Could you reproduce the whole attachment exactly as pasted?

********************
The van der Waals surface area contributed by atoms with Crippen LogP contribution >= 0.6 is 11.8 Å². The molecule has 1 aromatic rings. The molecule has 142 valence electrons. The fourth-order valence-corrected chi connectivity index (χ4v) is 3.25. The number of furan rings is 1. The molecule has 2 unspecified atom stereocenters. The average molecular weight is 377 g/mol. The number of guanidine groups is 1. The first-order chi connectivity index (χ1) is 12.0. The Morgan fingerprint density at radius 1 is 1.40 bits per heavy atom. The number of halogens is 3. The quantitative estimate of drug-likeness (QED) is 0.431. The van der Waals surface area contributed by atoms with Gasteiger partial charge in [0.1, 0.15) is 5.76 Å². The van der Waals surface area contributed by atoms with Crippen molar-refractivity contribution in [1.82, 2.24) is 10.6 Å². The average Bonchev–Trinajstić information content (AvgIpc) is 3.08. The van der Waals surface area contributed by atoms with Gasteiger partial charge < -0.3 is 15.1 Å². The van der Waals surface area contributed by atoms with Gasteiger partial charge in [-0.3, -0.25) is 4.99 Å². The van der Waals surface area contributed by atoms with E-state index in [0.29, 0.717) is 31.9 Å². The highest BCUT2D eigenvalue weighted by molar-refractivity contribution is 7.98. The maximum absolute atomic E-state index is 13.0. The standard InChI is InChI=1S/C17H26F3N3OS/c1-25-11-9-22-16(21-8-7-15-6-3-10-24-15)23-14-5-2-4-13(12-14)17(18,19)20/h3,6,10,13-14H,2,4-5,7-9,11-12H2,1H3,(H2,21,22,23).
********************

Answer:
The van der Waals surface area contributed by atoms with Crippen LogP contribution >= 0.6 is 11.8 Å². The molecule has 1 aromatic rings. The molecule has 142 valence electrons. The fourth-order valence-corrected chi connectivity index (χ4v) is 3.25. The number of furan rings is 1. The molecule has 2 unspecified atom stereocenters. The average molecular weight is 377 g/mol. The number of guanidine groups is 1. The first-order chi connectivity index (χ1) is 12.0. The Morgan fingerprint density at radius 1 is 1.40 bits per heavy atom. The number of halogens is 3. The quantitative estimate of drug-likeness (QED) is 0.431. The van der Waals surface area contributed by atoms with Gasteiger partial charge in [0.1, 0.15) is 5.76 Å². The van der Waals surface area contributed by atoms with Crippen molar-refractivity contribution in [1.82, 2.24) is 10.6 Å². The average Bonchev–Trinajstić information content (AvgIpc) is 3.08. The van der Waals surface area contributed by atoms with Gasteiger partial charge < -0.3 is 15.1 Å². The van der Waals surface area contributed by atoms with Gasteiger partial charge in [-0.3, -0.25) is 4.99 Å². The van der Waals surface area contributed by atoms with E-state index in [0.29, 0.717) is 31.9 Å². The highest BCUT2D eigenvalue weighted by molar-refractivity contribution is 7.98. The maximum absolute atomic E-state index is 13.0. The standard InChI is InChI=1S/C17H26F3N3OS/c1-25-11-9-22-16(21-8-7-15-6-3-10-24-15)23-14-5-2-4-13(12-14)17(18,19)20/h3,6,10,13-14H,2,4-5,7-9,11-12H2,1H3,(H2,21,22,23).